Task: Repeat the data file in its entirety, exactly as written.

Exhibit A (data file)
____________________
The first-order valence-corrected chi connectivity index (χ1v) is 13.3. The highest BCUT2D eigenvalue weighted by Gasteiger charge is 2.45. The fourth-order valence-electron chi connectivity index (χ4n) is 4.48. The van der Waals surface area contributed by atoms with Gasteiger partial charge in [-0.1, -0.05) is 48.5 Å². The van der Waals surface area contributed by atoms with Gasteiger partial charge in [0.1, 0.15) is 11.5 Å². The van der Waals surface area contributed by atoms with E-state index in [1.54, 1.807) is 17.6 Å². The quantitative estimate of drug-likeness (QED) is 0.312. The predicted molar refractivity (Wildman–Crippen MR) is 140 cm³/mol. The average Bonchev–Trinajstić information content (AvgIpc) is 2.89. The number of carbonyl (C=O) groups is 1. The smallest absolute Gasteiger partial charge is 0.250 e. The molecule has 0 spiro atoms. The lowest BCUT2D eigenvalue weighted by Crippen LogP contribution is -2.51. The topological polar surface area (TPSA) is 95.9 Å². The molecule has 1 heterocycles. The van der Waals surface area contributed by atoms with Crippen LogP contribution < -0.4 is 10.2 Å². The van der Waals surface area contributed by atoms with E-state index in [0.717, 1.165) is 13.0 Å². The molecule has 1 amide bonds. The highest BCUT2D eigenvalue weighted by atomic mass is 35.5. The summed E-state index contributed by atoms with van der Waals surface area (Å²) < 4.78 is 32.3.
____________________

The first-order valence-corrected chi connectivity index (χ1v) is 13.3. The highest BCUT2D eigenvalue weighted by Gasteiger charge is 2.45. The fourth-order valence-electron chi connectivity index (χ4n) is 4.48. The van der Waals surface area contributed by atoms with Gasteiger partial charge in [-0.1, -0.05) is 48.5 Å². The van der Waals surface area contributed by atoms with Gasteiger partial charge in [0.1, 0.15) is 11.5 Å². The van der Waals surface area contributed by atoms with E-state index in [1.54, 1.807) is 17.6 Å². The quantitative estimate of drug-likeness (QED) is 0.312. The predicted molar refractivity (Wildman–Crippen MR) is 140 cm³/mol. The average Bonchev–Trinajstić information content (AvgIpc) is 2.89. The number of carbonyl (C=O) groups is 1. The smallest absolute Gasteiger partial charge is 0.250 e. The molecule has 0 spiro atoms. The lowest BCUT2D eigenvalue weighted by Crippen LogP contribution is -2.51. The topological polar surface area (TPSA) is 95.9 Å². The molecule has 1 heterocycles. The van der Waals surface area contributed by atoms with Crippen LogP contribution < -0.4 is 10.2 Å². The van der Waals surface area contributed by atoms with E-state index in [0.717, 1.165) is 13.0 Å². The molecule has 1 amide bonds. The highest BCUT2D eigenvalue weighted by atomic mass is 35.5. The summed E-state index contributed by atoms with van der Waals surface area (Å²) < 4.78 is 32.3.